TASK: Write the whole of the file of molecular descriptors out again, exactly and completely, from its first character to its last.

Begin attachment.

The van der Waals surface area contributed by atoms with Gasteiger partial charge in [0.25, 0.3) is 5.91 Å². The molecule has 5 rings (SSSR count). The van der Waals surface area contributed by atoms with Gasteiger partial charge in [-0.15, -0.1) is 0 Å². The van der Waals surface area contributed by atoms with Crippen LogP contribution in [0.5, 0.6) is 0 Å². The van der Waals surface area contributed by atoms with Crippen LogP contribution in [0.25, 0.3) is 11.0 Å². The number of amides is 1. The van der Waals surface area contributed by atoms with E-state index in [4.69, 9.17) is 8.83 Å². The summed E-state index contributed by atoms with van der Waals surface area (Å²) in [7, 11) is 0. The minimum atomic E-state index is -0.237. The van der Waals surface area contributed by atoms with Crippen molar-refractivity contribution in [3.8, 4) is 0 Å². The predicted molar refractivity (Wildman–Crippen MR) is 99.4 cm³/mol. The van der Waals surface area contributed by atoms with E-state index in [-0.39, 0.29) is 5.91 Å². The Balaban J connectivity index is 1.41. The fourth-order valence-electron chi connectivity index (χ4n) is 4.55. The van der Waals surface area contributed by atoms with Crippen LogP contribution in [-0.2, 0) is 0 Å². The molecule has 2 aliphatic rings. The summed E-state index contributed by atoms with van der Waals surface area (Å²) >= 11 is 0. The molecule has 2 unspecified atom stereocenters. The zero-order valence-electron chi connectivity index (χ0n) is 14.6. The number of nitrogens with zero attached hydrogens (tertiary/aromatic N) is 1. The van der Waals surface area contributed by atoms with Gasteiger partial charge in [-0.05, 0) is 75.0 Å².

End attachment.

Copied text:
The van der Waals surface area contributed by atoms with Gasteiger partial charge in [0.25, 0.3) is 5.91 Å². The molecule has 5 rings (SSSR count). The van der Waals surface area contributed by atoms with Gasteiger partial charge in [-0.15, -0.1) is 0 Å². The van der Waals surface area contributed by atoms with Crippen LogP contribution in [0.5, 0.6) is 0 Å². The van der Waals surface area contributed by atoms with Crippen LogP contribution in [0.25, 0.3) is 11.0 Å². The number of amides is 1. The van der Waals surface area contributed by atoms with E-state index in [4.69, 9.17) is 8.83 Å². The summed E-state index contributed by atoms with van der Waals surface area (Å²) in [7, 11) is 0. The minimum atomic E-state index is -0.237. The van der Waals surface area contributed by atoms with Crippen molar-refractivity contribution in [3.8, 4) is 0 Å². The predicted molar refractivity (Wildman–Crippen MR) is 99.4 cm³/mol. The van der Waals surface area contributed by atoms with E-state index in [-0.39, 0.29) is 5.91 Å². The Balaban J connectivity index is 1.41. The fourth-order valence-electron chi connectivity index (χ4n) is 4.55. The van der Waals surface area contributed by atoms with Crippen LogP contribution in [-0.2, 0) is 0 Å². The molecule has 2 aliphatic rings. The summed E-state index contributed by atoms with van der Waals surface area (Å²) >= 11 is 0. The molecule has 2 unspecified atom stereocenters. The zero-order valence-electron chi connectivity index (χ0n) is 14.6. The number of nitrogens with zero attached hydrogens (tertiary/aromatic N) is 1. The van der Waals surface area contributed by atoms with Gasteiger partial charge in [-0.05, 0) is 75.0 Å².